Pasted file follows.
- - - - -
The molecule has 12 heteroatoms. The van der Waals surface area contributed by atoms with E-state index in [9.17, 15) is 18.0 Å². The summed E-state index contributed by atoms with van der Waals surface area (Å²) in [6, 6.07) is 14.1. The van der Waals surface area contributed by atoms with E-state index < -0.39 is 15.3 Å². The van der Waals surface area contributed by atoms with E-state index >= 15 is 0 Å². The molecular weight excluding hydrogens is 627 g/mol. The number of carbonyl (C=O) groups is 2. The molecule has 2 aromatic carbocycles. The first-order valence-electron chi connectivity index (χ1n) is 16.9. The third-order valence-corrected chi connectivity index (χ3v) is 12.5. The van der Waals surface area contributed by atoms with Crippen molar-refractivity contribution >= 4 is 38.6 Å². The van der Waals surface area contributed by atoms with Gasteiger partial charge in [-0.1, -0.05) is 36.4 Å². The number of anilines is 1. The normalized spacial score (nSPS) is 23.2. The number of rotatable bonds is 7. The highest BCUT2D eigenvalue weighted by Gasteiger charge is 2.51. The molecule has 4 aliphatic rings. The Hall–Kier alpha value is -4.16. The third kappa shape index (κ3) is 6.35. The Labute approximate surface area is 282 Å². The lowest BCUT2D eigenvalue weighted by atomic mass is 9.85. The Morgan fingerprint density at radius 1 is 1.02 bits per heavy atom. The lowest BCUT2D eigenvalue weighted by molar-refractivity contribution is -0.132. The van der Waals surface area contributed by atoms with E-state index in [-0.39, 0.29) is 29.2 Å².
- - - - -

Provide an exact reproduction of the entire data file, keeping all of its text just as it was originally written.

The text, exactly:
The molecule has 12 heteroatoms. The van der Waals surface area contributed by atoms with E-state index in [9.17, 15) is 18.0 Å². The summed E-state index contributed by atoms with van der Waals surface area (Å²) in [6, 6.07) is 14.1. The van der Waals surface area contributed by atoms with E-state index < -0.39 is 15.3 Å². The van der Waals surface area contributed by atoms with E-state index >= 15 is 0 Å². The molecular weight excluding hydrogens is 627 g/mol. The number of carbonyl (C=O) groups is 2. The molecule has 2 aromatic carbocycles. The first-order valence-electron chi connectivity index (χ1n) is 16.9. The third-order valence-corrected chi connectivity index (χ3v) is 12.5. The van der Waals surface area contributed by atoms with Crippen molar-refractivity contribution >= 4 is 38.6 Å². The van der Waals surface area contributed by atoms with Gasteiger partial charge in [-0.1, -0.05) is 36.4 Å². The number of anilines is 1. The normalized spacial score (nSPS) is 23.2. The number of rotatable bonds is 7. The highest BCUT2D eigenvalue weighted by Gasteiger charge is 2.51. The molecule has 4 aliphatic rings. The Hall–Kier alpha value is -4.16. The third kappa shape index (κ3) is 6.35. The Labute approximate surface area is 282 Å². The lowest BCUT2D eigenvalue weighted by atomic mass is 9.85. The Morgan fingerprint density at radius 1 is 1.02 bits per heavy atom. The lowest BCUT2D eigenvalue weighted by molar-refractivity contribution is -0.132. The van der Waals surface area contributed by atoms with E-state index in [-0.39, 0.29) is 29.2 Å².